You need a variety of exercise - walking/varying speeds, and weight-type stuff. You could cut your treadmill time a bit and use a couple cans (even weight) baked beans or similar for weights and do some work-outs with them. You don't need heavy weight for success. This will help to develop and tone muscle.
When a person is closer to their goal weight, the weight-loss generally is harder to get. Rather than increasing the time, increase your intensity with the work-outs, BUT, make sure that you get enough good nutrition and a healthy balance to accommodate this.
Is there anything that you can pare back on to give you some more 'down' time?
I would be inclined to make a list of all that you do. In one column put the things that you MUST do each day, and then list everything else that you do. Cross off ones that aren't necessary, and perhaps the reduce the frequency of the others. It might be vacuuming every week now, but maybe every 10 days or so in the future. That sort of thing will give you more time to do what you want and help you to reach your goals.
Good luck, and I must say, I TRULY ADMIRE anyone who can do what you are doing :-)
Fitness Minutes: (0)
5 4/18/13 11:06 P
I am 5'3" and currently fluctuate between 150 and 155 lbs. I would like to be 130. I have been making subtle changes. I worked up to jogging at what I do, and every week or so I made a small change in my diet.. for example, I hate water, but I started drinking one 33 oz bottle of water every day. I can tell you one of my biggest downfalls is I'm a Mt. Dew drinker. I've cut down to one bottle a day (I know it's horrible for me), but I now drink 2-3 33 oz bottles of water every day. I rarely ever eat sweets, and I try really hard to eat healthy. I'm really frustrated with my complete lack of progress. I know my portion sizes are not bad, except for supper I usually make a big 'family meal' but I try to keep that low calorie (my portion sizes for supper might be a little bigger though). I've always been a runner, but since I started my new job I haven't been as active and I don't have a babysitter so I couldn't go running outside. I got my treadmill about 3 months ago and use it usually 5 days a week. I would be content being at the appropriate BMI. Thank you for your suggestions :)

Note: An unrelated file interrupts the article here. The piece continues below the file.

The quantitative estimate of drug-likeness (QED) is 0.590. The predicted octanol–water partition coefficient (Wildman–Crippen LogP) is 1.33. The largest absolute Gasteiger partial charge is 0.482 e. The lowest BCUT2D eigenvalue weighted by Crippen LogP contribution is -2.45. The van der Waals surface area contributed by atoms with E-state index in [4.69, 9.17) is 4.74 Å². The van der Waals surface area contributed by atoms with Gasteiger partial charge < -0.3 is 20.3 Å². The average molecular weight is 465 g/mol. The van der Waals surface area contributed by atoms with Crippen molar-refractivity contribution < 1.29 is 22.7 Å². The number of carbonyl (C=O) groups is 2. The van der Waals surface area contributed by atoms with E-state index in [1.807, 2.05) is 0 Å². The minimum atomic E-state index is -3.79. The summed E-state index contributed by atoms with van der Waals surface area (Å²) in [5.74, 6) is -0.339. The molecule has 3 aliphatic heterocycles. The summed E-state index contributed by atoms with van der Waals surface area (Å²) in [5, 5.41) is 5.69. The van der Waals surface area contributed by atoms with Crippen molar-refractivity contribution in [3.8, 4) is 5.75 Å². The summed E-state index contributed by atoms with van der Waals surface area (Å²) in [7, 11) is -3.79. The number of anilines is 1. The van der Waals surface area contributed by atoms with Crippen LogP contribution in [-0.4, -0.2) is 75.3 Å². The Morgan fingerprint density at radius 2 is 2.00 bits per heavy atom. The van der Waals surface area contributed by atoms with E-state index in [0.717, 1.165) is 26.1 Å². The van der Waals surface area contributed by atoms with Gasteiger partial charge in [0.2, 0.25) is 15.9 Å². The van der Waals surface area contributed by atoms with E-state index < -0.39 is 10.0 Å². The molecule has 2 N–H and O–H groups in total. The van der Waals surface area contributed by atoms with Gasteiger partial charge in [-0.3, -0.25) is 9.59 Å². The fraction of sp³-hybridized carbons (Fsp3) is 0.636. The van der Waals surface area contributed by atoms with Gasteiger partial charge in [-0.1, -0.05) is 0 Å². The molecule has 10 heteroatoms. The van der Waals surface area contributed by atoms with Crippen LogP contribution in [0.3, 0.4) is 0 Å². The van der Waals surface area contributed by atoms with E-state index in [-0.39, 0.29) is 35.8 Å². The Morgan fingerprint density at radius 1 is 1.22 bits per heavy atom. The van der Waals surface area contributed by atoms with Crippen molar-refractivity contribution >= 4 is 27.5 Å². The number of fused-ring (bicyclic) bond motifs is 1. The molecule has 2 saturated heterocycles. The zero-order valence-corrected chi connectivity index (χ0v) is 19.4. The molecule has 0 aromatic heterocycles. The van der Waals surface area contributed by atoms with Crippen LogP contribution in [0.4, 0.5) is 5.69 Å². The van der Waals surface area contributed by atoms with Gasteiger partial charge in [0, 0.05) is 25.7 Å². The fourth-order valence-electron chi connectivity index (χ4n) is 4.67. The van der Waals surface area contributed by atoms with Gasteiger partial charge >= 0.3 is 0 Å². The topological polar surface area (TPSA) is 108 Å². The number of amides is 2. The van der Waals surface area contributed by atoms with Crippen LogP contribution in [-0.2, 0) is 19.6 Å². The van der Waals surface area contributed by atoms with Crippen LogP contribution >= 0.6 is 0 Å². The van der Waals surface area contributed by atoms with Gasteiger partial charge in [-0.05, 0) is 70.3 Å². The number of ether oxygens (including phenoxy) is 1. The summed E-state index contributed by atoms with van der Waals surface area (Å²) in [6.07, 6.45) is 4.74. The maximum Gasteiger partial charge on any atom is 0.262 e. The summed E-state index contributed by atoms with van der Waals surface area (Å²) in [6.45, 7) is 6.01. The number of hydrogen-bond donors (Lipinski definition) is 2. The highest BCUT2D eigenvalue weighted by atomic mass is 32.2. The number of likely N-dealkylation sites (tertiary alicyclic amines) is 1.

Well, there doesn't seem to be an awful lot of info here to work with, so the first things that spring to my mind are:
- you may not be fat enough to be looking at losing 1 or 2 pounds per week, so should be setting your goal for 1/2 pound per week or so (approx. 3% of what you have left to lose)
- you may not be eating enough to lose weight, and may need to increase your calories in order for your body to be willing to drop fat
- you've maybe recently started exercising more and your muscles are temporarily retaining more water because of it
- you may not be accurately measuring what you are eating, with a scale and measuring cups, and so are underestimating the actual amount of calories going in
- you may already be at a healthy weight, and so would be better off adding strength training and eating more in order to change the shape of your body instead of trying to lose weight
From my perspective, counting carbs ends up being just another way to count calories - all it does is shift what macronutrients the calories come from. Apparently the additional satiation from the protein and fat make it easier to eat less, but it's still the total number of calories that make the difference.
The thing to look at, though, is whether that kind of eating change is something that you will be happy to do for the rest of your life. I'm not a big fan of radical change, so have found that for me personally it is much easier to eat the way I like (which happens to be pretty close to the Spark recommendations) and just learn proper portion sizes to hit my calorie range. I have had to work a bit with the range too, as my body gets seriously unhappy at the bottom end of my range and I need to eat most often at the top end.